Founded in 2009, Artvest Partners is a well-known company that advises attorneys, dealers, insurers, collectors and other art world professionals. Cofounder and principal Michael Plummer, who has decades of experience in the art investment business, wrote the report.
In preparing the report, Plummer incorporated Christie's previous estimates and used a similar methodology as the auction house to evaluate the rest of the collection, comparing works with similar works and making adjustments based on size, quality, historical significance, desirability, scarcity and other factors.
Artvest employed a number of consultant specialists who did supplemental research and viewed the works in person or through a high-resolution image. The company also relied on scores of current and historical art market financial reports and analyses, catalogs, newspapers and other sources.
The report says that to maintain objectivity, Artvest officials did not talk to DIA officials during the evaluation but communicated through the museum's lawyers.
Orr's office and the city's bond insurers remain at odds over the value of art and whether it can and should be sold to satisfy debt. The Artvest report also comes as city pensioners are casting key ballots due Friday on the so-called grand bargain pension deal at the heart of Orr's restructuring plan. The deal funnels the equivalent of $816 million in foundation, state and DIA-raised funds into shoring up pensions while transferring ownership of the museum to an independent nonprofit and shielding the art from sale.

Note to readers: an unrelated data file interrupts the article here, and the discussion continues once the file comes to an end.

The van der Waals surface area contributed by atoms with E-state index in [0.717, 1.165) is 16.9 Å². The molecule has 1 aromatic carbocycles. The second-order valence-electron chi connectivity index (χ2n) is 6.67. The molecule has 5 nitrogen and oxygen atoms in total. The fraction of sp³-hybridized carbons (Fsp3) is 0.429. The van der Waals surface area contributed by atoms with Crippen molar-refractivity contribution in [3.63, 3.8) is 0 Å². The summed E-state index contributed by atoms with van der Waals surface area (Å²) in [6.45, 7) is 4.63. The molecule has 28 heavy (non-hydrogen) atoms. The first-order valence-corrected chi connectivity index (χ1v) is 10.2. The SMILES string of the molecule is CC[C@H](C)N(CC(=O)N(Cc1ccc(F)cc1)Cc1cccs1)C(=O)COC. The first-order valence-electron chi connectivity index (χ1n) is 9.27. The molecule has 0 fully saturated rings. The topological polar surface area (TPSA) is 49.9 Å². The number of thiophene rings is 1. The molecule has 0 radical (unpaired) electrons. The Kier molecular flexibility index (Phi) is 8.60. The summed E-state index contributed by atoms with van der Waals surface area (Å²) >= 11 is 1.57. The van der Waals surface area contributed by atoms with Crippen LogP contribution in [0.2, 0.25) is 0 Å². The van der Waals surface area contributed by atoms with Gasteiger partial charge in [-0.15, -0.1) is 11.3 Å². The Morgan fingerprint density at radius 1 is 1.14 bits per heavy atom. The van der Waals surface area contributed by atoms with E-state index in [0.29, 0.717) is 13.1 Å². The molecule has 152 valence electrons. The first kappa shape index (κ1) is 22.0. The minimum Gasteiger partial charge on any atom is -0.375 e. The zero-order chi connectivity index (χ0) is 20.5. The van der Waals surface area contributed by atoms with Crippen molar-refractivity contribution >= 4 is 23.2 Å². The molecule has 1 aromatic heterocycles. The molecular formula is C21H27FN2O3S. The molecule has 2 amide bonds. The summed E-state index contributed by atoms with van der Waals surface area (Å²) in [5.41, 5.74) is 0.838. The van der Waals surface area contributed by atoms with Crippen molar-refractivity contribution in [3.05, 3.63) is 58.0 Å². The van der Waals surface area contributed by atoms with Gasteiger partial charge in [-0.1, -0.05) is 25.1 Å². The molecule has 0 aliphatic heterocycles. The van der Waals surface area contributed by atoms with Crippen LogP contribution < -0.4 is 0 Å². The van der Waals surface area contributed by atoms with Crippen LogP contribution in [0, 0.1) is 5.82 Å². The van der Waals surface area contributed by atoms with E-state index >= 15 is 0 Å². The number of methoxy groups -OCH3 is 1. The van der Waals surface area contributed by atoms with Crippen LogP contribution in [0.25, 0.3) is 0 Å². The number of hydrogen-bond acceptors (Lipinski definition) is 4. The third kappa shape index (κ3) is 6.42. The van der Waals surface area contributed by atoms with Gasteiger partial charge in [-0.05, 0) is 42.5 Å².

"The grand bargain is dedicated solely to the pensioners, and it's a sure thing," said DIA chief operating officer Annmarie Erickson. "This report projects how difficult an actual sale of art would be, how long it would take and how uncertain the outcome is."
At the trial, Judge Steven Rhodes will decide if Orr's plan is fair and equitable to all classes of creditors and whether the plan's revenue and expense projections are feasible for the city. The legality of a forced sale of art is expected to be argued in court.
Syncora and Financial Guarantee Insurance Co. have argued that the grand bargain unfairly favors pensioners and that the art is worth billions more than the $816 million in third-party cash that represents the value of the museum in Orr's plan. Creditors are likely to point to Artvest's high estimate of $4.6 billion -- nearly 5 1/2 times the $816 million -- as evidence that Orr's plan lowballs the value of the art.
A key to healthy city
Neither creditors nor the judge in a municipal bankruptcy can force the sale of assets. But if Rhodes refuses to confirm the city's plan at trial -- or if individual pensioners vote down the plan -- the consequences could push Orr to propose a sale to raise more cash. However, in the wake of the Artvest report, Nowling said that the city "has no plans to sell art even if the grand bargain falls apart."
Though DIA leaders heartily endorse the report, the museum's legal position remains that the art cannot be legally sold, because it's held in a charitable trust, a position endorsed in a formal opinion by Michigan's attorney general. Still, bankruptcy experts have told the Free Press that the charitable trust exemption may not hold up in bankruptcy court.
The DIA has also argued that a robust museum remains key to a healthy post-bankruptcy Detroit and that when creditors lent money to the city, there was never an expectation they could sell art to recover potential losses.
The Artvest report also explicitly endorses the museum's long-held view that selling even a few of its most valuable core works would drive away potential audiences and donors, scuttle its ability to raise critical endowment funds and doom its tricounty tax support.
Selling art, the report says, would "ultimately force the closure of the DIA due to a loss of economic sustainability, resulting in a full liquidation."